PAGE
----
It’s Party Time

IT’S PARTY TIME
by Hugh Farquhar

One of the Readings for next Sunday (Pentecost) is Acts 2:1-21.

I have looked all over the place. There is not a single indication that it is several days before Pentecost! Remember what the Stores are like two days before Christmas? It’s a madhouse! Nor would we find any Mall bereft of signs of Easter during the previous week. Easter also generates big business – cards, candy eggs and chocolate bunnies are in plentiful supply.

Churches sometimes raise concerns about the secularization of these religious Festivals, but they have no competition for Pentecost. Ever received a Pentecost card? Ever seen chocolate doves or red licorice tongues of fire?

I’m not complaining about this, nor am I trying to catch the ear of some entrepreneur who will take on the merchandising of Pentecost items. God forbid! I just find it interesting that of the three major Christian Festivals, Pentecost is the only one that has not yet been commercialized.

Yet of those three, it is the oldest, having been celebrated by Christians from the Church’s beginning, whereas Christmas and Easter are later additions to the Christian Year. One might argue that it is the most important. Well, they are all linked, and I suppose that any one of them cannot really take precedence over another. But think of it! Pentecost highlights that God, who came into the world in Jesus (which we celebrate at Christmas), who conquered death (which we celebrate at Easter), continues to be with us now by the Holy Spirit.

Without Pentecost, Christianity would be a museum piece – relating to something that happened long ago, but without the dynamic of God’s presence with us in the here and now.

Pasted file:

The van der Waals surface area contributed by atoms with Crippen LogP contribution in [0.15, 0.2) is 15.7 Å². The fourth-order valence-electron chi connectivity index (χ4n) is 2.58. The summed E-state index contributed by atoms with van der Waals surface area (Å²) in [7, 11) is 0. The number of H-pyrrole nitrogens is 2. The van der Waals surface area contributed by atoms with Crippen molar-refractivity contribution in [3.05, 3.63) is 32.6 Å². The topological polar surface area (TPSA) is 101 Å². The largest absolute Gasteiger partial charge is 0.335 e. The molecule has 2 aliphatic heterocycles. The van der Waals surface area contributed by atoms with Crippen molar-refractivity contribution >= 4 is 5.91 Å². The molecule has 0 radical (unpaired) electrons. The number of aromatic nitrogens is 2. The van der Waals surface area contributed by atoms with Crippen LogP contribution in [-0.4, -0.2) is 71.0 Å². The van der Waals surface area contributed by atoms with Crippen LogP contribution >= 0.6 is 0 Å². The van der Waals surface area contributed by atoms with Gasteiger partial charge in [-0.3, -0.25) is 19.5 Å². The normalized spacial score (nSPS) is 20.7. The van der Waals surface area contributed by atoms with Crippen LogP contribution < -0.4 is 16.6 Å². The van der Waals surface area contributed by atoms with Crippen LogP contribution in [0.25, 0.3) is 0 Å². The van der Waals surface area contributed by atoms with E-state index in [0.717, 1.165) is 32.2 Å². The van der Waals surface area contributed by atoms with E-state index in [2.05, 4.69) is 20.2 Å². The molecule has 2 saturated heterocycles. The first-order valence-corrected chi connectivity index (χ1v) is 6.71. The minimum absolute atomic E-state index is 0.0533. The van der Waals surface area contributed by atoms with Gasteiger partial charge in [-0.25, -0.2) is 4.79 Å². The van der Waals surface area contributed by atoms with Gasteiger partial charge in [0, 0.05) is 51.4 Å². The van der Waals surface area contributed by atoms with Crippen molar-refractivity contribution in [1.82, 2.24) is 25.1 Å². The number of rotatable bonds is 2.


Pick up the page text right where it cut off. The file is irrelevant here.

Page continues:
Pentecost celebrates God’s gift of the Holy Spirit that Jesus had promised would come to teach, guide, and encourage.

This is good news: “We are not alone. We live in God’s world.” To quote from Brian Wren’s hymn, “God in Christ has come to stay.” What the world needs now is to see the people of God as channels of grace, hope and joy, not as purveyors of gloomy piety and harsh judgement.

In her book “Reaching for Rainbows,” Ann Weems writes playfully: “There once was a church that had only party rooms: the Session’s Party Room, the Music Party Room, the Feasting Party Room, the Do Justice Party Room, the Love Mercy Party Room, the Touch Lepers Party Room. In the center of the building was a large round room with an altar and a cross: God’s Party Room. There was in the church an air of festivity and brightness that could not be denied.”

We have not much associated church with a party. Pentecost is party time! Let it not pass without an air of festivity and brightness.

Hugh Farquhar is Minister Emeritus at St. Paul’s United Church, Riverview, NB, and teaches Biblical Studies at Atlantic School of Theology. Halifax, NS.

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